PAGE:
The Tsar was always sending us commands - you shall not do this and you shall not do that - till there was very little left that we might do, except pay tribute and die. One positive command he gave us: You shall love and honor your emperor. In every congregation a prayer must be said for the Tsar's health, or the chief of police would close the synagogue. On a royal birthday every house must fly a flag, or the owner would be dragged to a police station and be fined twenty-five rubles. A decrepit old woman, who lived all alone in a tumble-down shanty, supported by the charity of the neighborhood, crossed her paralyzed hands one day when flags were ordered up, and waited for her doom, because she had no flag. The vigilant policeman kicked the door open with his great boot, took the last pillow from the bed, sold it, and hoisted a flag above the rotten roof.

The Tsar always got his dues, no matter if it ruined a family. There was a poor locksmith who owed the Tsar three hundred rubles, because his brother had escaped from Russia before serving his time in the army. There was no such fine for Gentiles, only for Jews; and the whole family was liable. Now the locksmith never could have so much money, and he had no valuables to pawn. The police came and attached his household goods, everything he had, including his bride's trousseau; and the sale of the goods brought thirty-five rubles. After a year's time the police came again, looking for the balance of the Tsar's dues. They put their seal on everything they found.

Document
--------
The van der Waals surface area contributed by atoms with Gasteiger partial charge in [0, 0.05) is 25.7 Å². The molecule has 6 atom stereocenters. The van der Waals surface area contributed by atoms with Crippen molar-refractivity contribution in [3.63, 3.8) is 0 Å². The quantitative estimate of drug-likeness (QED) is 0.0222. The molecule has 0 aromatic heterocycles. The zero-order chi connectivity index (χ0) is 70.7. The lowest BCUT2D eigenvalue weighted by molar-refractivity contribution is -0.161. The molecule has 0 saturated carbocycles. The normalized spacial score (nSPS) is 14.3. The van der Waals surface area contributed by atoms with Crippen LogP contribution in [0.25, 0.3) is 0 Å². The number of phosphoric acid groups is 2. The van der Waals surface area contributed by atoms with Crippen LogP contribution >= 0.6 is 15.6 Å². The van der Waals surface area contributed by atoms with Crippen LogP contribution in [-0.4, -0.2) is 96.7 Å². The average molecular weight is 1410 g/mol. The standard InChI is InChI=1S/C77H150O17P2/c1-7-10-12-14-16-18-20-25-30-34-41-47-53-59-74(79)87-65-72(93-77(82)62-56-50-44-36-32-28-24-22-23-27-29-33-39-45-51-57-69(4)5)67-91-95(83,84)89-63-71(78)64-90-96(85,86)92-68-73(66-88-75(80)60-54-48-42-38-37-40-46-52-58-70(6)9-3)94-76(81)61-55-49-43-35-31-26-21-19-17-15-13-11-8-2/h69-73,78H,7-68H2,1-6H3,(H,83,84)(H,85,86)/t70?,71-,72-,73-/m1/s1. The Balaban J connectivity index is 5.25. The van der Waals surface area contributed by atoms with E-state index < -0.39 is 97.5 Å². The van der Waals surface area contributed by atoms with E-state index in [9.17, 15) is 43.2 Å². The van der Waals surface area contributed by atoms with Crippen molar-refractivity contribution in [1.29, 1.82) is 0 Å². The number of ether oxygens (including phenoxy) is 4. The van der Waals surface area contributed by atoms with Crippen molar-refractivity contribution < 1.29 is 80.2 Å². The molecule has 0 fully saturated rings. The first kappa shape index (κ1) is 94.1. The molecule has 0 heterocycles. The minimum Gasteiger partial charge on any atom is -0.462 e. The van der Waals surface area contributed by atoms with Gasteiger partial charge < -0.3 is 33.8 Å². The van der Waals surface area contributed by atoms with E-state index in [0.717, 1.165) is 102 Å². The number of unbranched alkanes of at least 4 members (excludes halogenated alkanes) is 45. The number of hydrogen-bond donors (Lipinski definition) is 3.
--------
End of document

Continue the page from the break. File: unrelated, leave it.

There was one public school for boys, and one for girls, but Jewish children were admitted in limited numbers - only ten to a hundred; and even the lucky ones had their troubles. First, you had to have a tutor at home, who prepared you and talked all the time about the examination you would have to pass, till you were scared. You heard on all sides that the brightest Jewish children were turned down if the examining officers did not like the turn of their noses. You went up to be examined with the other Jewish children, your heart heavy about that matter of your nose. There was a special examination for the Jewish candidates, of course: a nine-year-old Jewish child had to answer questions that a thirteen-year-old Gentile was hardly expected to answer. But that did not matter so much; you had been prepared for the thirteen-year-old test. You found the questions quite easy. You wrote your answers triumphantly - and you received a low rating, and there was no appeal.